Many companies would still consider $140,000 per year high—and, indeed, given the low odds of being sued or even threatened, it’s still not worth the time for many companies to perform broad-based “freedom to operate” searches on all of their product lines. (However, I will note that the 2008 Berkeley Patent Survey, which I conducted along with Stuart Graham, Robert Merges, and Pamela Samuelson, found that even among software startups, about 25% regularly review the patent literature, especially as part clearance searches prior to product development and launch—further justification for a somewhat high, but generally reasonable, per company annual search cost in the software industry. Outside of software, the percentages jump to 65-75%.)

Finally, I return to the above-mentioned artificial intelligence & law conference, where Google presented on numerous automated techniques it is developing to review patents. Not only were these techniques faster in a head-to-head test against Google’s own lawyers, but they were also more accurate and more comprehensive—four hours spent by the lawyers working individually, compared to minutes spent by the software. Over time, these technologies will spread and will vastly reduce the amount of attorney time required to review patents. My very speculative guess is that within a decade or two, this sort of technology will reduce the costs of clearance searches by 75% or more.

So are the roughly 2.5 to 3 million in-force U.S. patents too many patents to search? Perhaps somewhat at the moment, but not incredibly so, and almost certainly not in the near future.


6 thoughts on “Are There Too Many Patents to Search? A Response — Ted Sichelman”

  1. Two notes on the math. First, there’s a factor of two missing somewhere in your multiplication. 5000 patents per year at 12 minutes per patent is 1000 hours of review, so if if 30% of those patents are readily licensed, that’s 700 hours per company per year, not 350.

    Second, a company that introduces one product a year can’t just check the 50,000 software patents that issue that year. It needs to check all software patents currently in force. Let’s assume it needs to check 10 years worth of patents (it’s less than the full 20 because of prosecution time, declining relevance of older patents, etc.). That’s 7,000 hours per company per year, or $1.4 million per year per company, or $84 billion per year for the industry.

  2. Ted, as I’m sure you know, when a real property dispute raises a prayer for injunctive relief and a claim of undue hardship, courts usually study the defendant’s state of mind and take the defendant’s good or bad faith into consideration along with the balance of hardships. Some IP commentary suggests that courts shouldn’t consider scienter in analogous infringement disputes. Given what you say in your post how you handle scienter?

  3. James,

    Thanks for the response. As for 700 hours per company per year, yes, your maths is correct. (I changed the numbers in response to some comments and did not update the result accordingly, so thanks for catching that.) With that said, my numbers are very conservative, so I don’t think a factor of two is meaningful.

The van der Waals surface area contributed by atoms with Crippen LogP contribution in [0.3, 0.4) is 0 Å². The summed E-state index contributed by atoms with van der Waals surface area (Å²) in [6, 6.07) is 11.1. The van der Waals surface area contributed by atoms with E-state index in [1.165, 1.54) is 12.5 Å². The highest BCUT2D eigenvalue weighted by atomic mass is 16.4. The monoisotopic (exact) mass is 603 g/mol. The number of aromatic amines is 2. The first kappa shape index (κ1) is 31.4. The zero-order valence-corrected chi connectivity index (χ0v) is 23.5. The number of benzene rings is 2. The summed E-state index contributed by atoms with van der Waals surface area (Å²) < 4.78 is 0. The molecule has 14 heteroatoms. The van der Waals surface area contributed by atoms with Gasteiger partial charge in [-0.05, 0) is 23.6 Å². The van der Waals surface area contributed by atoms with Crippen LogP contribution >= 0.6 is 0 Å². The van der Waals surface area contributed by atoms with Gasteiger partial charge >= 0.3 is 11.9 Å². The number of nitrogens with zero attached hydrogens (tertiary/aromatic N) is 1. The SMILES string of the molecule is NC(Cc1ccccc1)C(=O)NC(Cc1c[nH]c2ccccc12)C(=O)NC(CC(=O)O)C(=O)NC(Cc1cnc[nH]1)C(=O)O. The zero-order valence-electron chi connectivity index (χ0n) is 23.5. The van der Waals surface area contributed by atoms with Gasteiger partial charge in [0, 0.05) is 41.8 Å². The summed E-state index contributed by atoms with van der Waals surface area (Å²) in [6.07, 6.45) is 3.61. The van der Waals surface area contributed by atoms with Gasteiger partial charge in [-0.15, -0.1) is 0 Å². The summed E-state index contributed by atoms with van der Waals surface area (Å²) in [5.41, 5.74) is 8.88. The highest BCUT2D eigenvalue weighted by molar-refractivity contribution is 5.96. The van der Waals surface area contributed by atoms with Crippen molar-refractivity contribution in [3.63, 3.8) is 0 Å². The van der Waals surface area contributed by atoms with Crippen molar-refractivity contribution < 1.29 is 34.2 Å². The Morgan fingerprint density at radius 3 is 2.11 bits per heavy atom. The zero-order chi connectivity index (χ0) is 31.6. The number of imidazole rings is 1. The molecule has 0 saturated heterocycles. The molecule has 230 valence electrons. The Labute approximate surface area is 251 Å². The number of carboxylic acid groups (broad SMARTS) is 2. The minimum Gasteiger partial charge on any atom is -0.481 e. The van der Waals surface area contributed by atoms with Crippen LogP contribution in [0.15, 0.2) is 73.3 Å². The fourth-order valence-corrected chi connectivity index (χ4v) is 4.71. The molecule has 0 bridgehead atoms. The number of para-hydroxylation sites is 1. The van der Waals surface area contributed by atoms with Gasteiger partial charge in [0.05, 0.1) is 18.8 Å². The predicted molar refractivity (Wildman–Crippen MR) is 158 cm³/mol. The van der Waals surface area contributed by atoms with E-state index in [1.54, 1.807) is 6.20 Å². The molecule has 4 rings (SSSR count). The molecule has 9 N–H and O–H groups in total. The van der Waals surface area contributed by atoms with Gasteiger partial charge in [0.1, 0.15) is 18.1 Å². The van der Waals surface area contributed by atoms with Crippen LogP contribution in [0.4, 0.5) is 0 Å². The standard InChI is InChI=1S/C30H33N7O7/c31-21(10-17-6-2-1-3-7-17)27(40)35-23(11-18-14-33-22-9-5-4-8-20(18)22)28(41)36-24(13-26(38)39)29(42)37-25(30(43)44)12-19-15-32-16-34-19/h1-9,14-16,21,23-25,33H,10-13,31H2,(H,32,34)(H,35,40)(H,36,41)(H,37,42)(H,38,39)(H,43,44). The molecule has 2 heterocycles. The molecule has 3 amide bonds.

As for reviewing just a current year’s patents, I followed the same approach as Mulligan and Lee, which I think makes sense. The vast majority of software companies with potential liability have only one product, and they typically update that product in any notable fashion once per year at most. Thus, on average, software companies would only need to review _new_ patents each year, because previous patents have already been reviewed and classified. This accords with my own experience running a company that continually reviewed patents. Although a few older patents may need to be reviewed again based on feature updates, this would not change my numbers materially.

  4. Got it, I think. The company’s product doesn’t change enough to require going back to review old patents but the company can’t simply assume that its existing product is anticipating prior art for new patents. Thanks for clarifying.

  5. Eric,

    Excellent question. My general view is that patents should not always function like real property, which I describe in Purging Patent Law of “Private Law” Remedies, Texas L. Rev. (2014). Specifically, patents are designed to promote innovation, not remedy private harms. Although property and tort concepts will often be useful in IP, they are not in my view central theoretical organizing principles.

    In this regard, my general view is that injunctions should not issue as a matter of course in IP disputes, particularly patent disputes. Thus, if a party can show that difficulties in notice precluded avoiding large switching costs that would be incurred in the face of injunctive relief, this is a strong factor in favor of liability rule.

    With that said, I am writing a new article, “Patent as Hedges,” in which I argue that the primary mode by which patents promote innovation is to provide insurance to inventor-first movers against potential competition in the marketplace. This insurance should be operative regardless of the state of mind of an infringer (at least a direct infringer).

    Returning to my post, my experience is that search costs are high, but not ridiculously high. Given the importance of patents serving as a hedge against competition, I don’t view the current level of search/notice costs as justifying revamping the patent system. On the other hand, to the extent large switching costs, or other effective deadweight losses or externalities are generated because of notice problems, then I do believe it should affect remedies, particularly whether property or liability rules should apply.

  6. A small correction concerning Ted’s quote about “one hour per widget.” “Scaling the Patent System” estimated ten minutes per software patent on average, which is roughly where Ted also comes out in his estimate, not an hour (the widget quote is from a different part of the paper about imaginary patents on imaginary widgets, which demonstrates how big-O notation works).